DENVER (AP) — Gov. John Hickenlooper named a recovery chief on Thursday to lead the state’s reconstruction after destructive flooding and said transportation officials will expedite fixes to highways and bridges.
Englewood-based IHS Inc. Executive Chairman Jerre Stead will be responsible for overseeing rebuilding efforts, including transportation, housing, and advocating for federal funding. IHS is a global information company with experts in fields including energy and economics.
Hickenlooper praised Stead as one of the most talented executives in the state. The governor’s office said Stead and his company staff will not be paid.
“Jerre was really sent from heaven to do this task,” Hickenlooper said.
Stead will also work with FEMA and the state’s Office of Emergency Management. Other responsibilities will include “ensuring quality control of work,” according to the governor’s office, working with state lawmakers, fundraising for recovery, and establishing a system for volunteers to help rebuild homes. The state says nearly 2,000 homes were damaged.
“I hope a year from now we’re going to be able to say that we built thousands of homes with volunteers and community support,” Hickenlooper said. “I hope a year from now we’ll be able to say that Colorado is a national model of how we bounce back from this kind of disaster.”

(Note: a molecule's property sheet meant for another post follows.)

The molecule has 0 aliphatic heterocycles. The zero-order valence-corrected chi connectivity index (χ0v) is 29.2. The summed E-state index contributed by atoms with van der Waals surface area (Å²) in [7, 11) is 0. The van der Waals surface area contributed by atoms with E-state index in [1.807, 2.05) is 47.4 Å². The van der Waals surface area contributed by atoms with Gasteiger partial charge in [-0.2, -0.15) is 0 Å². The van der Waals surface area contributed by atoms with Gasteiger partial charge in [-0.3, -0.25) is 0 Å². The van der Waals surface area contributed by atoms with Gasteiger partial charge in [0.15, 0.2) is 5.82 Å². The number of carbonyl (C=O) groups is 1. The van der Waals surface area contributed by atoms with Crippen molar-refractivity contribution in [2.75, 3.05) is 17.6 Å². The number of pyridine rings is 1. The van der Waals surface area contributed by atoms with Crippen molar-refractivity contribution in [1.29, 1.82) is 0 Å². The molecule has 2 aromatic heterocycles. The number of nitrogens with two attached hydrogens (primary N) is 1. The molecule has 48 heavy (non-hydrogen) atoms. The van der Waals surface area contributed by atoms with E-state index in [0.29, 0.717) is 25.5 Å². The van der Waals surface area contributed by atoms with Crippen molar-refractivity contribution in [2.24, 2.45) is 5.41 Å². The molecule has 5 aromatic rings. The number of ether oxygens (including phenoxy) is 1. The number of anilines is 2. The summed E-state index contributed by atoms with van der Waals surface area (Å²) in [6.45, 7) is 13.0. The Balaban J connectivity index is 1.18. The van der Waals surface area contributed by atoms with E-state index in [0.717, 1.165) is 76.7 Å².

Also Thursday, the governor said a new group within the Colorado Department of Transportation department will focus on repairing and reconstructing as much of the state highway system as possible by Dec. 1. More than 200 miles of roads and 50 bridges have been impacted.
“It’s clear we’re in a race against the onset of winter,” Hickenlooper said.
The new group, called the Infrastructure Recovery Force, will focus on clearing debris and building temporary roads and bridges in the coming months to communities that have been cut off by the floods.
“It is imperative that we restore as much highway infrastructure as possible in the next two to three months,” CDOT Executive Director Don Hunt said.
The group will also work on constructing permanent infrastructure in the coming year.
With damage assessments still ongoing, Hickenlooper said it’s too soon to determine whether Colorado will ask Congress for a relief bill like the one for Hurricane Sandy.
“We’ll see where we come out, but yes that’s certainly a distinct possibility. We don’t have enough information yet,” he said.
By Ivan Moreno, AP Writer (© Copyright 2013 The Associated Press. All Rights Reserved. This material may not be published, broadcast, rewritten or redistributed.)
Colorado Floods: How To Help
The recent floods are impacting families and communities throughout Colorado, so CBS4 has compiled a list of ways you can support the local communities impacted by the floods.